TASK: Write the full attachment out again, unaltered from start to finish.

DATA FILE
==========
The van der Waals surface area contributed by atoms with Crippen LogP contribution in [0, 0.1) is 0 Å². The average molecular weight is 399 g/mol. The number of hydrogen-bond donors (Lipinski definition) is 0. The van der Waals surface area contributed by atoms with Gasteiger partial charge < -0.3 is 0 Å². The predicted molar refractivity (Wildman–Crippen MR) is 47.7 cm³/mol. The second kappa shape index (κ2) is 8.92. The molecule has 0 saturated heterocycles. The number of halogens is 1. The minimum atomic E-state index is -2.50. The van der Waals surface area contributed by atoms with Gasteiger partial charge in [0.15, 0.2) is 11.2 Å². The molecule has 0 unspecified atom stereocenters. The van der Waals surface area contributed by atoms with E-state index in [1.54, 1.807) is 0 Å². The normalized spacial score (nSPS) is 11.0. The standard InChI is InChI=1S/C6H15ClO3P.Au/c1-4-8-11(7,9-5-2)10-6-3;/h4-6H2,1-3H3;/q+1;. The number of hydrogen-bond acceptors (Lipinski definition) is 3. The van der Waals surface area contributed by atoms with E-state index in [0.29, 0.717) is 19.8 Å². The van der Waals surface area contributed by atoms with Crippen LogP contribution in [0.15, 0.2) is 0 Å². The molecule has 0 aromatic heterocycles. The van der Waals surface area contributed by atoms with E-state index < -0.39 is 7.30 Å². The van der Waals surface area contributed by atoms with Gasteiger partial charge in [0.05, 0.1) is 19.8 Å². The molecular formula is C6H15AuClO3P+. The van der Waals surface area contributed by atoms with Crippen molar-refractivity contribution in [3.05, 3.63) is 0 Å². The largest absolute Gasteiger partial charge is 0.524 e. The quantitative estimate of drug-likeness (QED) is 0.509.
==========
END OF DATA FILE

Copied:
The van der Waals surface area contributed by atoms with Crippen LogP contribution in [0, 0.1) is 0 Å². The average molecular weight is 399 g/mol. The number of hydrogen-bond donors (Lipinski definition) is 0. The van der Waals surface area contributed by atoms with Gasteiger partial charge < -0.3 is 0 Å². The predicted molar refractivity (Wildman–Crippen MR) is 47.7 cm³/mol. The second kappa shape index (κ2) is 8.92. The molecule has 0 saturated heterocycles. The number of halogens is 1. The minimum atomic E-state index is -2.50. The van der Waals surface area contributed by atoms with Gasteiger partial charge in [0.15, 0.2) is 11.2 Å². The molecule has 0 unspecified atom stereocenters. The van der Waals surface area contributed by atoms with E-state index in [1.54, 1.807) is 0 Å². The normalized spacial score (nSPS) is 11.0. The standard InChI is InChI=1S/C6H15ClO3P.Au/c1-4-8-11(7,9-5-2)10-6-3;/h4-6H2,1-3H3;/q+1;. The number of hydrogen-bond acceptors (Lipinski definition) is 3. The van der Waals surface area contributed by atoms with E-state index in [0.29, 0.717) is 19.8 Å². The van der Waals surface area contributed by atoms with Crippen LogP contribution in [0.15, 0.2) is 0 Å². The molecule has 0 aromatic heterocycles. The van der Waals surface area contributed by atoms with E-state index < -0.39 is 7.30 Å². The van der Waals surface area contributed by atoms with Gasteiger partial charge in [0.05, 0.1) is 19.8 Å². The molecular formula is C6H15AuClO3P+. The van der Waals surface area contributed by atoms with Crippen molar-refractivity contribution in [3.05, 3.63) is 0 Å². The largest absolute Gasteiger partial charge is 0.524 e. The quantitative estimate of drug-likeness (QED) is 0.509.